• The notesbooks of this chapter: [1], [2], and [3]
    • Simple tokenizers [ 1a], [1b] and a more complex one by Gregory Grefenstette [ 2]
    • Another popular tokenizer by Robert MacIntyre, original version in sed [3] and its translation in Perl [ 4]
    • Counting unigrams [ 5] and bigrams [ 6]
    • Mutual information [ 7], t-scores [ 8], and the log-likelihood ratio [ 9].
  • Java programs to tokenize text, count words and bigrams [Java]. Run them on your corpus. You can count the words from the output of the tokenization program using the Unix sort and uniq commands
  • Demonstrations:
    • A collocation demo from from the Corpus Linguistics group at FAU Erlangen-Nürnberg.
  • Software and resources:

^Chapter 6: Words, parts of speech, and morphology (14/09/2020) [pdf] [first ed. pdf]

^Chapter 7: Part-of-speech tagging using rules (17/09/2020) [pdf] [first ed. pdf]

  • Contents:
    • Part-of-speech tagging with symbolic rules
    • Annotation standards for parts of speech (tagsets)
  • Lecture slides: [pdf].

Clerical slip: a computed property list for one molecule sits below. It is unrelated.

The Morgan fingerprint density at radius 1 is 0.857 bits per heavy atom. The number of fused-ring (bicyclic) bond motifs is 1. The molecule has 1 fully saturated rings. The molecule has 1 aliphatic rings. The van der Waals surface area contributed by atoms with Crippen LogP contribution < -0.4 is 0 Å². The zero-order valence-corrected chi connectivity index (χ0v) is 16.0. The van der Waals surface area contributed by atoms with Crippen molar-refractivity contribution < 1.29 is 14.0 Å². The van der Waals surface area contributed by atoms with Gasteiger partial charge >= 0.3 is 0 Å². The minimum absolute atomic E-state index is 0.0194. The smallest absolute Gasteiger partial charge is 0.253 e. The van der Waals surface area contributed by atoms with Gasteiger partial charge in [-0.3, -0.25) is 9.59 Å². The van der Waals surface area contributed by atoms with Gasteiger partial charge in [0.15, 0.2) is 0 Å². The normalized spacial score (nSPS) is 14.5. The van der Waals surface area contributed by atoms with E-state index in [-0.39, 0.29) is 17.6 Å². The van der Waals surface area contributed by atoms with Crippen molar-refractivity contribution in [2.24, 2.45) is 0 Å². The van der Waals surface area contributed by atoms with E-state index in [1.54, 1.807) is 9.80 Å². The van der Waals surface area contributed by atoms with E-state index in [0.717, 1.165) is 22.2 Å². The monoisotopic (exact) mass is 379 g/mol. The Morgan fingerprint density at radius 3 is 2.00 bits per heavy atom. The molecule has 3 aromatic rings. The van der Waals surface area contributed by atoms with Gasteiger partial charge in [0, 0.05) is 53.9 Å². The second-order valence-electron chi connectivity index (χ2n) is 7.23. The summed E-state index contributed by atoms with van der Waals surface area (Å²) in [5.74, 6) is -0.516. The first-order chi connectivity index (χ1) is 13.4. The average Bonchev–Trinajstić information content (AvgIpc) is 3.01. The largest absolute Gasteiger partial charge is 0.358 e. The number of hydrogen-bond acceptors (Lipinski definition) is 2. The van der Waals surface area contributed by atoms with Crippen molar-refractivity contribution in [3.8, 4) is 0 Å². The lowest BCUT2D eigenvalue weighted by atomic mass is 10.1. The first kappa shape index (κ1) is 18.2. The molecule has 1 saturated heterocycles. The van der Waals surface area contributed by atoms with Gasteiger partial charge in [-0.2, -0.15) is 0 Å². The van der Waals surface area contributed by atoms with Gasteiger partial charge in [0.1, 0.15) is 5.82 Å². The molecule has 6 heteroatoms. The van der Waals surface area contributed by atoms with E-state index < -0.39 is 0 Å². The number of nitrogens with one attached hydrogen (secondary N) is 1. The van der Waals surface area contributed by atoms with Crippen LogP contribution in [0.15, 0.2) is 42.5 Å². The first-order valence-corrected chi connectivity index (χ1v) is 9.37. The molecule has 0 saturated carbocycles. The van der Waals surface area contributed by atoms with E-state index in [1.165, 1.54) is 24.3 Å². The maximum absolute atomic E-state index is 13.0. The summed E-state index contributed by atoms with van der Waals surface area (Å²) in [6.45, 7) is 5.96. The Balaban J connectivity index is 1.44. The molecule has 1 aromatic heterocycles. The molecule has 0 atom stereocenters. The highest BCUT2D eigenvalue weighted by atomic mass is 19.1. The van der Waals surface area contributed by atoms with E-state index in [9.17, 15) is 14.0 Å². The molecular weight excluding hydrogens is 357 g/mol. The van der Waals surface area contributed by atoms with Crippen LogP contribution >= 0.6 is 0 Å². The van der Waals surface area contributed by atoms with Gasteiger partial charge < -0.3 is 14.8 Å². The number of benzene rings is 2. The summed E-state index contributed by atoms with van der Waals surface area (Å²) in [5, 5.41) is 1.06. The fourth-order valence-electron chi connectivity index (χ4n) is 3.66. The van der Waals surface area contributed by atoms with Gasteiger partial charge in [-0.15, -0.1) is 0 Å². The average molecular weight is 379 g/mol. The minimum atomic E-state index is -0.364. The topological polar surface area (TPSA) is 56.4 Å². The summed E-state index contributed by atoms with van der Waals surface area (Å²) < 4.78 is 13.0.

• Annotation manuals and corpora:
    • The universal dependencies: Multilingual annotated corpora
    • BNC, the British national corpus, an annotated corpus in English following the text encoding initiative (TEI).
    • SUC, the Stockholm-Umeå corpus, an annotated corpus in Swedish
    • Negra, an annotated corpus in German
    • An inventory of available corpora compiled by a group at Stanford.
  • Software:

^Chapter 8: Part-of-speech tagging using stochastic techniques (17/09/2020) [pdf] [first ed. pdf]

^Chapter 9: Phrase-structure grammars in Prolog (not taught in 2020) [pdf] [first ed. pdf]

  • Contents:
    • Constituents, trees
    • Using Prolog to do natural language analysis, DCG rules, variables
    • Getting the syntactic structure
    • Compositional analysis to get the semantic structure